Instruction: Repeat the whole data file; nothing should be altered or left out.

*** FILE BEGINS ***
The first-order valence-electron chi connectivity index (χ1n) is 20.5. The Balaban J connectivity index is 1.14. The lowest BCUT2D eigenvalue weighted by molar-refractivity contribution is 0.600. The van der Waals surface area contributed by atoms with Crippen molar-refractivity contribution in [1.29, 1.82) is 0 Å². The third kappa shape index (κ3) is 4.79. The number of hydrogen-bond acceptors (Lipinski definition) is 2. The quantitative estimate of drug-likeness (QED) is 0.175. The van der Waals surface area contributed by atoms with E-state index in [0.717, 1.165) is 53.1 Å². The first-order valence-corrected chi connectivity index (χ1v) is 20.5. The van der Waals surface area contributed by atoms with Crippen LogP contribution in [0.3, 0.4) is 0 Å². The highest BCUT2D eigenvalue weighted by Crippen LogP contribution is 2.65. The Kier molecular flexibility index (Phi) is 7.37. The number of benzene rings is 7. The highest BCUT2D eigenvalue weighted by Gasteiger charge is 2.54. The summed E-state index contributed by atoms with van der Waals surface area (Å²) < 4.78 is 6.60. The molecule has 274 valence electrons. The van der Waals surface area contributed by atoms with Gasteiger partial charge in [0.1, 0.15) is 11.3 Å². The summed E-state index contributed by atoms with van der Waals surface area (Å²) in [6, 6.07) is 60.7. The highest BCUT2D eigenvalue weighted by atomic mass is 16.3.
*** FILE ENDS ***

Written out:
The first-order valence-electron chi connectivity index (χ1n) is 20.5. The Balaban J connectivity index is 1.14. The lowest BCUT2D eigenvalue weighted by molar-refractivity contribution is 0.600. The van der Waals surface area contributed by atoms with Crippen molar-refractivity contribution in [1.29, 1.82) is 0 Å². The third kappa shape index (κ3) is 4.79. The number of hydrogen-bond acceptors (Lipinski definition) is 2. The quantitative estimate of drug-likeness (QED) is 0.175. The van der Waals surface area contributed by atoms with E-state index in [0.717, 1.165) is 53.1 Å². The first-order valence-corrected chi connectivity index (χ1v) is 20.5. The van der Waals surface area contributed by atoms with Crippen LogP contribution in [0.3, 0.4) is 0 Å². The highest BCUT2D eigenvalue weighted by Crippen LogP contribution is 2.65. The Kier molecular flexibility index (Phi) is 7.37. The number of benzene rings is 7. The highest BCUT2D eigenvalue weighted by Gasteiger charge is 2.54. The summed E-state index contributed by atoms with van der Waals surface area (Å²) < 4.78 is 6.60. The molecule has 274 valence electrons. The van der Waals surface area contributed by atoms with Gasteiger partial charge in [0.1, 0.15) is 11.3 Å². The summed E-state index contributed by atoms with van der Waals surface area (Å²) in [6, 6.07) is 60.7. The highest BCUT2D eigenvalue weighted by atomic mass is 16.3.